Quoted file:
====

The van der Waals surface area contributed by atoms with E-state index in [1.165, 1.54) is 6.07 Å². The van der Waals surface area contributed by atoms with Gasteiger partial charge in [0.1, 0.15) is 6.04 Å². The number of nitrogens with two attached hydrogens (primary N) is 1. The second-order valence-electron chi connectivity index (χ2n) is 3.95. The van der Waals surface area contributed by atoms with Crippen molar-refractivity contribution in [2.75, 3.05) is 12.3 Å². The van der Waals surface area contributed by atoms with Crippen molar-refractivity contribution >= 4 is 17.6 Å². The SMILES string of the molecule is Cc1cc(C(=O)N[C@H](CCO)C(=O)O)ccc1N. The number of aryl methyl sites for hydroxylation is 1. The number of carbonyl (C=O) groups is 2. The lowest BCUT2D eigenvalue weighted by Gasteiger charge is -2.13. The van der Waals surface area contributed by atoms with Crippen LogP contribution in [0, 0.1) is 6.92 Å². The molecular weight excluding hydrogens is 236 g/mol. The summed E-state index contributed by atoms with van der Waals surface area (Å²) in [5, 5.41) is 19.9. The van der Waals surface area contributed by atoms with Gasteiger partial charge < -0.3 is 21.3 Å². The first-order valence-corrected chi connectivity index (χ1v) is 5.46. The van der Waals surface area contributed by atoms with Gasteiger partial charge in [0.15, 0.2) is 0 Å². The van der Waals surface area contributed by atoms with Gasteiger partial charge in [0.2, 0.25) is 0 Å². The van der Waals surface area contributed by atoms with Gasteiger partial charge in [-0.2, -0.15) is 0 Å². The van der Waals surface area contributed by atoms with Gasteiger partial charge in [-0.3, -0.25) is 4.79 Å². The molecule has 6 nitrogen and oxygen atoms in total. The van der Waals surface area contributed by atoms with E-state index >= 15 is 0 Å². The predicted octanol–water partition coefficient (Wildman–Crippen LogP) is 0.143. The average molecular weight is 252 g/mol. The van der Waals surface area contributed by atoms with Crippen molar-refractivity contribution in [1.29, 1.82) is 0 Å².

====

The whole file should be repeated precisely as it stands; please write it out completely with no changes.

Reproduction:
The van der Waals surface area contributed by atoms with E-state index in [1.165, 1.54) is 6.07 Å². The van der Waals surface area contributed by atoms with Gasteiger partial charge in [0.1, 0.15) is 6.04 Å². The number of nitrogens with two attached hydrogens (primary N) is 1. The second-order valence-electron chi connectivity index (χ2n) is 3.95. The van der Waals surface area contributed by atoms with Crippen molar-refractivity contribution in [2.75, 3.05) is 12.3 Å². The van der Waals surface area contributed by atoms with Crippen molar-refractivity contribution >= 4 is 17.6 Å². The SMILES string of the molecule is Cc1cc(C(=O)N[C@H](CCO)C(=O)O)ccc1N. The number of aryl methyl sites for hydroxylation is 1. The number of carbonyl (C=O) groups is 2. The lowest BCUT2D eigenvalue weighted by Gasteiger charge is -2.13. The van der Waals surface area contributed by atoms with Crippen LogP contribution in [0, 0.1) is 6.92 Å². The molecular weight excluding hydrogens is 236 g/mol. The summed E-state index contributed by atoms with van der Waals surface area (Å²) in [5, 5.41) is 19.9. The van der Waals surface area contributed by atoms with Gasteiger partial charge < -0.3 is 21.3 Å². The first-order valence-corrected chi connectivity index (χ1v) is 5.46. The van der Waals surface area contributed by atoms with Gasteiger partial charge in [0.15, 0.2) is 0 Å². The van der Waals surface area contributed by atoms with Gasteiger partial charge in [0.2, 0.25) is 0 Å². The van der Waals surface area contributed by atoms with Gasteiger partial charge in [-0.2, -0.15) is 0 Å². The van der Waals surface area contributed by atoms with Gasteiger partial charge in [-0.3, -0.25) is 4.79 Å². The molecule has 6 nitrogen and oxygen atoms in total. The van der Waals surface area contributed by atoms with E-state index >= 15 is 0 Å². The predicted octanol–water partition coefficient (Wildman–Crippen LogP) is 0.143. The average molecular weight is 252 g/mol. The van der Waals surface area contributed by atoms with Crippen molar-refractivity contribution in [1.29, 1.82) is 0 Å².